Key questions in this dimension include:

Is the investment’s contribution ‘likely better’ or ‘likely worse’ than what is likely to occur anyway across What, How Much and Who?

Investments in this strategy will likely contribute to better health and safety outcomes than would otherwise occur. Evidence suggests that involving women—the primary users of cookstoves—in design, production, and distribution can help to remove market barriers that impede the production, deployment and adoption at scale, and sustained use of clean cookstoves and fuels (1).

How Much

Dimensions of Impact: HOW MUCH

Investors deploying capital into investments aligned with this strategy should think about how significant the investment's effect might be. What is likely to be the change's breadth, depth, and duration?

Key questions in this dimension include:

How many can receive the outcome through this strategy?

Three billion people rely on inefficient cookstoves and thus could benefit from access to clean cookstoves. According to the Global Alliance for Clean Cookstoves, women and girls globally use 90% of their incomes in ways that benefit their families and communities. The economic benefits ripple outward to women, their families, and their larger economies. For case studies on gender-related outcomes in off-grid energy investments, see ICRW’s Gender-Smart Investment Resource Hub.

How much change can beneficiaries experience through this strategy?

Examples of impact from projects aligned with this strategy include: 

  • Women potters producing cookstoves in Cambodia under the Cambodian Fuelwood Saving Project of Group Energies Renouvelables, Environnement et Solidarité experienced a 61% increase in average daily income (1).
  • In India, energy products sold by Sakhi Unique Rural Enterprise (SURE), which engages rural women in the supply chain to distribute clean-energy products, including improved cookstoves, across the last mile to consumers, reduce fuel and health expenditures by 20% (1).
  • The Upesi stove, a clean cookstove that is designed to meet the needs of Kenya’s rural consumers and produced and disseminated by women’s groups, has reduced acute respiratory infections in children and mothers, respectively, by 60% and 65% (1).


Dimensions of Impact: RISK

Key questions in this dimension include:

What risks do investments in this strategy run in terms of either people/planet experiencing impact or society as a whole? What is the probability that those risks happen?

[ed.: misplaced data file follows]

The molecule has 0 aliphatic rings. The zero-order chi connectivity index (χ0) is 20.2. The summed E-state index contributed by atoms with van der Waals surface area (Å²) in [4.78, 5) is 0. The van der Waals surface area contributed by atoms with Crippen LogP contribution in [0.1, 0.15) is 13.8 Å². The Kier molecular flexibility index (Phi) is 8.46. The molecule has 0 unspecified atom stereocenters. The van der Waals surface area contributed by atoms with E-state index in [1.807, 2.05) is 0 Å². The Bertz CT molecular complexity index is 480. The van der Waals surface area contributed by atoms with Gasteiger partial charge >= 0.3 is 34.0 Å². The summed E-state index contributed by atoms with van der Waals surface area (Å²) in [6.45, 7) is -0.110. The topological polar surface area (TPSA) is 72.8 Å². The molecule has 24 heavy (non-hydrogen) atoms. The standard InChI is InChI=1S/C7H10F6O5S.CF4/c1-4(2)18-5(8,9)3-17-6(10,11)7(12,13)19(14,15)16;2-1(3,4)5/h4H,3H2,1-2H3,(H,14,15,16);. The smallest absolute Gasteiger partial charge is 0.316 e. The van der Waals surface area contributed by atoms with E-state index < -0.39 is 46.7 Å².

Drop-Off Risk: Like other products and services distributed in rural, developing areas, clean cookstoves greatly risk drop-off in use if their designs and business models do not properly consider ongoing maintenance and replacement or the consumer education required for proper use. Investors can mitigate this risk by involving the intended beneficiaries in consultations during product design and development and by providing education and training resources concerning product installation, maintenance, and use.

Stakeholder-Participation Risk: In countries with more pronounced gender inequality, women may be unable or unwilling to fully and openly participate as stakeholders in design processes. Investments then risk being less than fully representational of local needs and desired outcomes, making product adoption less likely. Engaging community groups that may have knowledge of local needs, that are already trusted by local stakeholders, and that have greater confidence to speak honestly can help to ensure adequate representation of stakeholders’ needs.  

What are likely consequences of these risk factors?

Failure to adequately address these risks could dilute positive impact by reducing adaption and/or sustained use of clean cookstoves.

Illustrative Investment

Have an illustrative investment we should consider? Let us know!

Define Metrics

Core Metrics

This starter set of core metrics — chosen from the IRIS catalog with the input of impact investors who work in this area — indicate performance toward objectives within this strategy. They can help with setting targets, tracking performance, and managing toward success.

Additional Metrics

While the above core metrics provide a starter set of measurements that can show outcomes of a portfolio targeted toward this goal, the additional metrics below — or others from the IRIS catalog — can provide more nuance and depth to understanding your impact.